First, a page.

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Knife Types


Knives come in all shapes and sizes. It’s easy to be overwhelmed with all the choices available. What do the different names mean? Why does this blade have a different shape, weight, or thickness, then another? And for those knives designed for specific jobs, how and why is that design ideal for that job?


An inward curving narrow blade, from 4-8 inches, provides better control when separating meat or poultry from bone or filleting fish.

boning knives


A serrated blade grips the bread and holds it in place, preventing crushing or squeezing while sawing through the loaf. These versatile tools can also be used for portioning fruits and vegetables, especially those with softer skin.

bread knives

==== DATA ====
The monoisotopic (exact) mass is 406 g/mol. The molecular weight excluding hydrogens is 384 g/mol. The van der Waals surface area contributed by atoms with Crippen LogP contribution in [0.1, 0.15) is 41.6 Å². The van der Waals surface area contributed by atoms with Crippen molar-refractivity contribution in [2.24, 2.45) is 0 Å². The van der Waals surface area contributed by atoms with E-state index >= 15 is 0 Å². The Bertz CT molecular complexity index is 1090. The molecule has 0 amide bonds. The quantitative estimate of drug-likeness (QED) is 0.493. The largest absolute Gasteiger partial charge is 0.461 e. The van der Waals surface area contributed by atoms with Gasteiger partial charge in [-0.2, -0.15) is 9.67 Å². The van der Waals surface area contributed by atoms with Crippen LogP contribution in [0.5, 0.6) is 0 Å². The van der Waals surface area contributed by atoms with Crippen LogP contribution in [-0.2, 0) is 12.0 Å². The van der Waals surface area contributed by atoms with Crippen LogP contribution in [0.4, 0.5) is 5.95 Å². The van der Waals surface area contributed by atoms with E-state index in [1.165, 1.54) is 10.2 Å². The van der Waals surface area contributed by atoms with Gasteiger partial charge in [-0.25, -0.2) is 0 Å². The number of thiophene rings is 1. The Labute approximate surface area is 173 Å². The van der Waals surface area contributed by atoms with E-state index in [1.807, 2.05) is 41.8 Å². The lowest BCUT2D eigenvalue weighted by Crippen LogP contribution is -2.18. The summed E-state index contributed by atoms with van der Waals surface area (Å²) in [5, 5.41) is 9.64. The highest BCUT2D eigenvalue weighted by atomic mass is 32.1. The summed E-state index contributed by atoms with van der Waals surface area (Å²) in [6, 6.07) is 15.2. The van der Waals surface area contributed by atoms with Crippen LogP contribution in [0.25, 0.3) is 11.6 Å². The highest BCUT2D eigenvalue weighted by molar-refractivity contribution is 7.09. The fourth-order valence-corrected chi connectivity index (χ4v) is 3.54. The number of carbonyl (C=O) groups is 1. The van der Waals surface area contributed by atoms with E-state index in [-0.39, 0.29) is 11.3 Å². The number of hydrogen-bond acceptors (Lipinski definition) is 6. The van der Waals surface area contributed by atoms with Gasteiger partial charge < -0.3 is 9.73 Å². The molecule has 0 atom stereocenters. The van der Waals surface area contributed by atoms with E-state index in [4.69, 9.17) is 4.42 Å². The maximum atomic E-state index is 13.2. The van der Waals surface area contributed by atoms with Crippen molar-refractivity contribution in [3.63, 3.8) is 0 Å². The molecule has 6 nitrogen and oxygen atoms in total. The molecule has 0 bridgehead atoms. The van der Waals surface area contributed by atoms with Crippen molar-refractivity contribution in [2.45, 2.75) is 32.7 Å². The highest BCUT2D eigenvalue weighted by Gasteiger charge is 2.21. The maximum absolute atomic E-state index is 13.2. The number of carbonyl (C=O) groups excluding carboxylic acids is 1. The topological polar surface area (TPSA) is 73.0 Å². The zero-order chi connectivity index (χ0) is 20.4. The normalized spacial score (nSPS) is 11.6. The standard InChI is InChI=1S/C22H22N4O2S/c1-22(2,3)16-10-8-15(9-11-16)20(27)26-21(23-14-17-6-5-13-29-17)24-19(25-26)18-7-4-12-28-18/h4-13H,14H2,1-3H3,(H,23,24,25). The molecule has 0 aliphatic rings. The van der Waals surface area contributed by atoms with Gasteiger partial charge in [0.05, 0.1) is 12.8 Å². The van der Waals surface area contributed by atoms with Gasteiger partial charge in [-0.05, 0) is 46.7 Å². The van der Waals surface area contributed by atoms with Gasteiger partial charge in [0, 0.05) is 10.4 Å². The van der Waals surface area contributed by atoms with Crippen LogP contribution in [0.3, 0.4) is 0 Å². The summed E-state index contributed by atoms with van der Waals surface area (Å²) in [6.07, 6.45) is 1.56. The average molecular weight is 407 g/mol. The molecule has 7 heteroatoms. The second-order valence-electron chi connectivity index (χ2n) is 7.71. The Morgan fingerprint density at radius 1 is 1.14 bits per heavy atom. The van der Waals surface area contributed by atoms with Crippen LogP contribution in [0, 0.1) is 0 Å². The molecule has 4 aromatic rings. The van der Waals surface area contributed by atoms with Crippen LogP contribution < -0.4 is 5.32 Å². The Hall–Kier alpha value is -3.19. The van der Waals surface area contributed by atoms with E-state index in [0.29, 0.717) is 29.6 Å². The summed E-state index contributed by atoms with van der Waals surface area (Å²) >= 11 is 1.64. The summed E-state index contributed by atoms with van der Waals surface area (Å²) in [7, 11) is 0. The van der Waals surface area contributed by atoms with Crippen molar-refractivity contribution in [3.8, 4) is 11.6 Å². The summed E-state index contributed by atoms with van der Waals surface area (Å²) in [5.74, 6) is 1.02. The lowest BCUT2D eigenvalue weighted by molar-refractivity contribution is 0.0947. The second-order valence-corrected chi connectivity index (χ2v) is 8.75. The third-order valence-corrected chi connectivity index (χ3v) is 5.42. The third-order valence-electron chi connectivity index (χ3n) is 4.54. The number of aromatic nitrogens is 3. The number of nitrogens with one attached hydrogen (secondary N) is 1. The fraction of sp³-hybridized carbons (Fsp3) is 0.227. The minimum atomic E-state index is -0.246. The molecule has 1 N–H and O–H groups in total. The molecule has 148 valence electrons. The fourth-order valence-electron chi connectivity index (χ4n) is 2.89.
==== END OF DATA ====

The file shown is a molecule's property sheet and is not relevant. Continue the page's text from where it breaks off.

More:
These long, flat knives are used to segment large pieces of meat or poultry, either before or after cooking. The length of the blade ensures a smooth, complete slice in one stroke.

carving knives


The most essential tool for heavy-duty jobs and high-frequency tasks. These 8-12 inch blades handle everything, from chopping up vegetables to slicing up chunks of meat. Chef knives are probably the most utilized utensil in your cook’s arsenal.

chef knives


Unlike the precise utility of the boning knife, the thick, rectangular blade of the cleaver is designed to hack through bone with a single strike. The cleaver can also be turned upside-down, with the spine used to crush or tenderize before the cutting begins.



When it’s time to get down to the fine details, a small 2-4 inch blade with a more pointed tip is necessary. Especially when trimming or peeling smaller items, a quality paring knife is essential for your kitchen.

pairing knives


Once the heavy-duty work is done, 5-8 inch utility knives are next for those easier, less intensive jobs around the kitchen. When the food is ready for the customer’s plate, your cook is reaching for the utility knife to make the final cut.

utility knives

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